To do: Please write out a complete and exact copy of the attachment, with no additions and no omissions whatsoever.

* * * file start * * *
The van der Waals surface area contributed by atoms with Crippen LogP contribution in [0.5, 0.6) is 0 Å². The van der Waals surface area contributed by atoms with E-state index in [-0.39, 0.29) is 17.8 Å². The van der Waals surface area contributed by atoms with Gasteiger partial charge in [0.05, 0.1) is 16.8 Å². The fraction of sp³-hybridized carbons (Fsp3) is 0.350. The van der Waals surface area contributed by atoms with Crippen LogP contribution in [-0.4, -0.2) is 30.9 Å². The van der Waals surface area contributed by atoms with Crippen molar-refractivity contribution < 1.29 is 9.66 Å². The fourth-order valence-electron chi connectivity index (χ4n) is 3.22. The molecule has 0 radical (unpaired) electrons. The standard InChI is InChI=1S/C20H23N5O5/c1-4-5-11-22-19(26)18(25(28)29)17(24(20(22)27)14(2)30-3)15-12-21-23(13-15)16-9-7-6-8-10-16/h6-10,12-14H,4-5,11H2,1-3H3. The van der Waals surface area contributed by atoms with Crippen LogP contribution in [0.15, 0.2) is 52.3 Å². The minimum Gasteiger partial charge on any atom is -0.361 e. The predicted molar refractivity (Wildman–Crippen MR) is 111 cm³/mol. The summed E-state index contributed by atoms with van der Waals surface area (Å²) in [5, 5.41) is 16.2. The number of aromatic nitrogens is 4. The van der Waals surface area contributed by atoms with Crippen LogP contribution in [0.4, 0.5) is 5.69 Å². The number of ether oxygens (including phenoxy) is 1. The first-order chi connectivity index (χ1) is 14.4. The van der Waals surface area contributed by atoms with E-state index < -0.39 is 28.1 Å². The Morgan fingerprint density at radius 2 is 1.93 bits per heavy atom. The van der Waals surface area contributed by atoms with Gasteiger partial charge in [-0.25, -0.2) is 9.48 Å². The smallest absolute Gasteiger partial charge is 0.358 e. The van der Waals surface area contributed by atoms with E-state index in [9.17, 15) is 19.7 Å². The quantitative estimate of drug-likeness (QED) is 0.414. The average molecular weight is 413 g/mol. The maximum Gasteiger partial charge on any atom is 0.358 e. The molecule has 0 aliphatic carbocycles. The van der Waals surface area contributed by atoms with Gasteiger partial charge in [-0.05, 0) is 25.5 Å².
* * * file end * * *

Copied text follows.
The van der Waals surface area contributed by atoms with Crippen LogP contribution in [0.5, 0.6) is 0 Å². The van der Waals surface area contributed by atoms with E-state index in [-0.39, 0.29) is 17.8 Å². The van der Waals surface area contributed by atoms with Gasteiger partial charge in [0.05, 0.1) is 16.8 Å². The fraction of sp³-hybridized carbons (Fsp3) is 0.350. The van der Waals surface area contributed by atoms with Crippen LogP contribution in [-0.4, -0.2) is 30.9 Å². The van der Waals surface area contributed by atoms with Crippen molar-refractivity contribution < 1.29 is 9.66 Å². The fourth-order valence-electron chi connectivity index (χ4n) is 3.22. The molecule has 0 radical (unpaired) electrons. The standard InChI is InChI=1S/C20H23N5O5/c1-4-5-11-22-19(26)18(25(28)29)17(24(20(22)27)14(2)30-3)15-12-21-23(13-15)16-9-7-6-8-10-16/h6-10,12-14H,4-5,11H2,1-3H3. The van der Waals surface area contributed by atoms with Crippen LogP contribution in [0.15, 0.2) is 52.3 Å². The minimum Gasteiger partial charge on any atom is -0.361 e. The predicted molar refractivity (Wildman–Crippen MR) is 111 cm³/mol. The summed E-state index contributed by atoms with van der Waals surface area (Å²) in [5, 5.41) is 16.2. The number of aromatic nitrogens is 4. The van der Waals surface area contributed by atoms with Crippen LogP contribution in [0.4, 0.5) is 5.69 Å². The number of ether oxygens (including phenoxy) is 1. The first-order chi connectivity index (χ1) is 14.4. The van der Waals surface area contributed by atoms with E-state index < -0.39 is 28.1 Å². The Morgan fingerprint density at radius 2 is 1.93 bits per heavy atom. The van der Waals surface area contributed by atoms with Gasteiger partial charge in [-0.25, -0.2) is 9.48 Å². The smallest absolute Gasteiger partial charge is 0.358 e. The van der Waals surface area contributed by atoms with E-state index in [9.17, 15) is 19.7 Å². The quantitative estimate of drug-likeness (QED) is 0.414. The average molecular weight is 413 g/mol. The maximum Gasteiger partial charge on any atom is 0.358 e. The molecule has 0 aliphatic carbocycles. The van der Waals surface area contributed by atoms with Gasteiger partial charge in [-0.05, 0) is 25.5 Å².